Onchange event handler in action.

The onchange event hander is for attaching call backs that will fire when the content of an input element changes. This is one of many events that a javaScript developer should be aware of when making any kind of client system that involves the use of html input tags. There are many other events that come to might that are important as well such as onblur and onfocus, but the onchange event might be the most important as it is the event that will fire when a vlue actually changes in the input tag. In this post I will be going over some quick examples of the onchange event in client side javaScript.

1 - onchange event example

For a simple example of the onchange event hander here is a simple example that uses document.querySelector to get references to an input tag, and a paragraph tag. When the text of the text input element changes the event fires, and the value of the input element can be used to update the output that is set in the paragraph element.

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<html>
<head>
<title>on change</title>
</head>
<body>
<input class="pow" type="text" placeholder="4">
<p id="out"></p>
<script>
var inputPow = document.querySelector('input.pow'),
out = document.querySelector('#out');
// set to the giver power
var set = function(pow){
out.innerText = Math.pow(2,pow);
};
// set the new power when input changes
inputPow.addEventListener('change', function(e){
set(e.target.value);
});
// start out at placeholder
set(inputPow.placeholder);
</script>
</body>
</html>

When adding an event listener for the onchange event with addEventListener the first argument is the event that I want to attach for, in this case it is onchange. The second argument is a call back method that will fire each time this event occurs for the input element. the first argument that is suppled to this callback method is an event object that can be used to gain the value of the element from which the event fired.

In this event object I am using the target property of the event object as a way to gain a reference to the input element as well. In this example it is not a big deal to just use the inputPow global, however in a more complex project that involves a lot of elements it is often better to use the target property inside the body of a callback method as a way to gain access to the element from which an event like onchange as fired.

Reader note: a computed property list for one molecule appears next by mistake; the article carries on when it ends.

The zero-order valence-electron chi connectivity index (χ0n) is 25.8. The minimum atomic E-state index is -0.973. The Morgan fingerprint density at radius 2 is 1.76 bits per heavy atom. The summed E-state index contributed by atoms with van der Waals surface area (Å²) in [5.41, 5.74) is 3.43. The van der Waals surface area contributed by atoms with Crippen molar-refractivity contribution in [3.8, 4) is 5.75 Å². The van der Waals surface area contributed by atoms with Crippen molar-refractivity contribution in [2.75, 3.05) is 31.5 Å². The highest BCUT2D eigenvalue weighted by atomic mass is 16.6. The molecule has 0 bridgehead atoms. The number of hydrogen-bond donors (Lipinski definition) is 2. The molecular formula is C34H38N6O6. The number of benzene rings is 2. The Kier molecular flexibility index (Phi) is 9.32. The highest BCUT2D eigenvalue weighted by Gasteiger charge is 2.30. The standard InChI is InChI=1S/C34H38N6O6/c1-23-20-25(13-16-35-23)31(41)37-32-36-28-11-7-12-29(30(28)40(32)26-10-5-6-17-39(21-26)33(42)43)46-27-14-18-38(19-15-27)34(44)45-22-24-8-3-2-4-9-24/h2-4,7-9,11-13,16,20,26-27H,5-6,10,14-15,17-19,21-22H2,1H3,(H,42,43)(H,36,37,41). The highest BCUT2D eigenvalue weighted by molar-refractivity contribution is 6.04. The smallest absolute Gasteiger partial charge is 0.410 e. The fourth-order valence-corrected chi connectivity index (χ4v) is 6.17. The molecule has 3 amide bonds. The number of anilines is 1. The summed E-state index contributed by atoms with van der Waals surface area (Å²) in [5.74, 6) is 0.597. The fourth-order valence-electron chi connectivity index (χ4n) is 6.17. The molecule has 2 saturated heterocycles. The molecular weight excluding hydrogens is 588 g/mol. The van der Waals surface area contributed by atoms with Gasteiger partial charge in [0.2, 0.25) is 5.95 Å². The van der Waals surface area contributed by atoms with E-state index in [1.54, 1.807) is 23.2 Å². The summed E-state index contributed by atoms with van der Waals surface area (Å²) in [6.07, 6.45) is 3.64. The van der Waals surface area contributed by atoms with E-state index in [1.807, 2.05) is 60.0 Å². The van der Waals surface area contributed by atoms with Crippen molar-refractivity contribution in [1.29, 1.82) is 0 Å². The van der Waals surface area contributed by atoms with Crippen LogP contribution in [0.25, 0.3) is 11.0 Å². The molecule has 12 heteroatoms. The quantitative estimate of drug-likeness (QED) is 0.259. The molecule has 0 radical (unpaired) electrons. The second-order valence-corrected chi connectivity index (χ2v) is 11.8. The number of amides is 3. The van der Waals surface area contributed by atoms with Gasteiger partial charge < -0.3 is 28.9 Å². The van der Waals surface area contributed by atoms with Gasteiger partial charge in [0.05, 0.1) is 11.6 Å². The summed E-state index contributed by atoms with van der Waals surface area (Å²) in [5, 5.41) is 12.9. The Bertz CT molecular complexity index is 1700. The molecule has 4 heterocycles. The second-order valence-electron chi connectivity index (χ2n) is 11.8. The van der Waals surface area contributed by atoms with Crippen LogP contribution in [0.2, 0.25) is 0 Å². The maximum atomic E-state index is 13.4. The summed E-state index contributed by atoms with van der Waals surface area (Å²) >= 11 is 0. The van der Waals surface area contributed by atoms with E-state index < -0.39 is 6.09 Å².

2 - The onchange attribute and addEventListener

For input elements there is an onchange attribute that can be used to reference a single change event handler for the element. This attribute may not be depreciated, bu generally most developers might prefer the use of addEventListener as it allows for the attachment of more than one hander for an element.

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var el = document.querySelector('input.pow'),
out = document.querySelector('#out');
var func1 = function(e){
out.innerHTML = Math.pow(2,e.target.value);
};
var func2 = function(e){
console.log('change event for ');
console.log(e.target);
}
// the onchange attribute can be used to set a single handler
el.onchange = func1;
// however add event listener can be used to set more
// than one onchange event for the same element
el.addEventListener('change', func1);
el.addEventListener('change', func2);

3 - Setting onchange for many elements

For a more advanced example of the onchange event, it made a quick little app that can be used to estimate the amount of money that a blog can make if the revenue per mille, and page views counts are known. In this example I am attaching the same event handler for more than one input element.

So I just have a simple html file that has some input elements for rpm and page views, and then I am linking o an external javaScript file that makes use of the onchange event to update the output via the inner text of a div element each time the value of the rpm or page views input elements changes.

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<html>
<head>
<title>on change</title>
</head>
<body>
<div id="controls">
<input class="rpm" type="text" placeholder="1.95">
<input class="pageviews" type="text" placeholder="20000">
</div>
<p id="out"></p>
<script src="onchange.js"></script>
</body>
</html>

Here I have the code in my onchange.js file that makes use of the onchange event to update the text each time a change event fires. I have a state object that holds the current values for money, page views and rpm.

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var state = {
onChange: function (e) {
state[e.target.className] = e.target.value;
state.figure();
},
figure: function () {
this.money = this.rpm * (this.pageviews / 1000);
document.getElementById('out').innerText = 'money: ' + this.money;
}
};
[].forEach.call(document.getElementById('controls').children, function (el) {
if (el.nodeName == 'INPUT') {
el.addEventListener('change', state.onChange);
state[el.className] = el.placeholder;
}
});
state.figure();

Here I am using Function.call to use the Array.forEach method as a way to loop over the children property of my controls div. This is necessary if I want to use an Array method like Array.forEach with the children property because it is not an Array but rather an HTMLCollection.